Laurel Leaf Willow
(Photo courtesy of NetPS Plant Finder)
Height: 35 feet
Spread: 25 feet
Hardiness Zone: 2
Other Names: Laurel Willow, Bay Willow
A rugged and adaptable shade tree with very glossy, dark green leaves, low branched and wide spreading; extremely hardy, makes an excellent windbreak; tends to drop branchlets, aggressive root system, so do not plant near homes
Laurel Leaf Willow has dark green foliage throughout the season. The pointy leaves turn yellow in fall. Neither the flowers nor the fruit are ornamentally significant.
Laurel Leaf Willow is a dense deciduous tree with a more or less rounded form. Its average texture blends into the landscape, but can be balanced by one or two finer or coarser trees or shrubs for an effective composition.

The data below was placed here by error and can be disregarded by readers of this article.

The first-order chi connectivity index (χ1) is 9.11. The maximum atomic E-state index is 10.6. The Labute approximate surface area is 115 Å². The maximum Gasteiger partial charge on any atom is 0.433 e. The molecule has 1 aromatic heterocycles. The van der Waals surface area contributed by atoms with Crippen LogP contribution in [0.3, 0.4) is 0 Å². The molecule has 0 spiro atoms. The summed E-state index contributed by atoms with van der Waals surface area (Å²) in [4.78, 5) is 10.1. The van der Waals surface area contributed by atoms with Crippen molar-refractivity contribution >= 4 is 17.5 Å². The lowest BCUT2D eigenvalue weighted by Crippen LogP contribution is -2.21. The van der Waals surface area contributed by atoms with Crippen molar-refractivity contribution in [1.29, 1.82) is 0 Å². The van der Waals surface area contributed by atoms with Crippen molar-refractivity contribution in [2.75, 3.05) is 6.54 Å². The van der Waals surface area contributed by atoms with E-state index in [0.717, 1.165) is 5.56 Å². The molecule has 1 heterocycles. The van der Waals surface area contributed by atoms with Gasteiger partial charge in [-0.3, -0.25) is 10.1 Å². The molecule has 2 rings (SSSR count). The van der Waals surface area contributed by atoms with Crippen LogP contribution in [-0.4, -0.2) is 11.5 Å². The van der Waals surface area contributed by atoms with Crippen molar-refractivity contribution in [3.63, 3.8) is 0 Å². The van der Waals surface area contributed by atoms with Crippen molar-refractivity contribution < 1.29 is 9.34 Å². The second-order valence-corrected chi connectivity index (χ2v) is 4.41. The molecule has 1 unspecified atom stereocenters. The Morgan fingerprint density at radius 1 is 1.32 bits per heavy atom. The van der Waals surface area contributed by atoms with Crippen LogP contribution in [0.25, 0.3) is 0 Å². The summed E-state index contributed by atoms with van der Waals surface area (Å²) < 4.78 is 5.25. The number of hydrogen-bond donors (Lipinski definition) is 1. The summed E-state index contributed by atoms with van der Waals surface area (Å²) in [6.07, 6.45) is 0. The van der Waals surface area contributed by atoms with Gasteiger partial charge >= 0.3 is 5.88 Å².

This is a high maintenance tree that will require regular care and upkeep, and is best pruned in late winter once the threat of extreme cold has passed. Gardeners should be aware of the following characteristic(s) that may warrant special consideration;
Laurel Leaf Willow is recommended for the following landscape applications;
- Windbreaks and Shelterbelts
Planting & Growing
Laurel Leaf Willow will grow to be about 35 feet tall at maturity, with a spread of 25 feet. It has a low canopy with a typical clearance of 4 feet from the ground, and should not be planted underneath power lines. It grows at a fast rate, and under ideal conditions can be expected to live for 60 years or more.
This tree should only be grown in full sunlight. It is an amazingly adaptable plant, tolerating both dry conditions and even some standing water. It is considered to be drought-tolerant, and thus makes an ideal choice for xeriscaping or the moisture-conserving landscape. It is not particular as to soil type, but has a definite preference for acidic soils, and is subject to chlorosis (yellowing) of the leaves in alkaline soils. It is highly tolerant of urban pollution and will even thrive in inner city environments. This species is not originally from North America.